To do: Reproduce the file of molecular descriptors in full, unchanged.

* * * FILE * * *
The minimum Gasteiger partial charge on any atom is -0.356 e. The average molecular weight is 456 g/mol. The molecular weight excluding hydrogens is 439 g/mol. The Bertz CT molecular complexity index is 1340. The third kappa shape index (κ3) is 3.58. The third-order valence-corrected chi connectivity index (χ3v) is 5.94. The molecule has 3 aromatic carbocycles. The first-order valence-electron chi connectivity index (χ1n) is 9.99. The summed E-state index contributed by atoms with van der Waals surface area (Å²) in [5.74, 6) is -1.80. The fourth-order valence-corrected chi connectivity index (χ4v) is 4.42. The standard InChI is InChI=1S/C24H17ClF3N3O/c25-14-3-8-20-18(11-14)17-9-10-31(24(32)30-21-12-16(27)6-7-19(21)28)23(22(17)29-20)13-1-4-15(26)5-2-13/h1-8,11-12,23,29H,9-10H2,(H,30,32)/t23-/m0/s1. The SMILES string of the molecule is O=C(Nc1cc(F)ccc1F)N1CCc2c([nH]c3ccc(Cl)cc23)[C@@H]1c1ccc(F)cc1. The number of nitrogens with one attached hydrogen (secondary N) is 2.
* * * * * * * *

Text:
The minimum Gasteiger partial charge on any atom is -0.356 e. The average molecular weight is 456 g/mol. The molecular weight excluding hydrogens is 439 g/mol. The Bertz CT molecular complexity index is 1340. The third kappa shape index (κ3) is 3.58. The third-order valence-corrected chi connectivity index (χ3v) is 5.94. The molecule has 3 aromatic carbocycles. The first-order valence-electron chi connectivity index (χ1n) is 9.99. The summed E-state index contributed by atoms with van der Waals surface area (Å²) in [5.74, 6) is -1.80. The fourth-order valence-corrected chi connectivity index (χ4v) is 4.42. The standard InChI is InChI=1S/C24H17ClF3N3O/c25-14-3-8-20-18(11-14)17-9-10-31(24(32)30-21-12-16(27)6-7-19(21)28)23(22(17)29-20)13-1-4-15(26)5-2-13/h1-8,11-12,23,29H,9-10H2,(H,30,32)/t23-/m0/s1. The SMILES string of the molecule is O=C(Nc1cc(F)ccc1F)N1CCc2c([nH]c3ccc(Cl)cc23)[C@@H]1c1ccc(F)cc1. The number of nitrogens with one attached hydrogen (secondary N) is 2.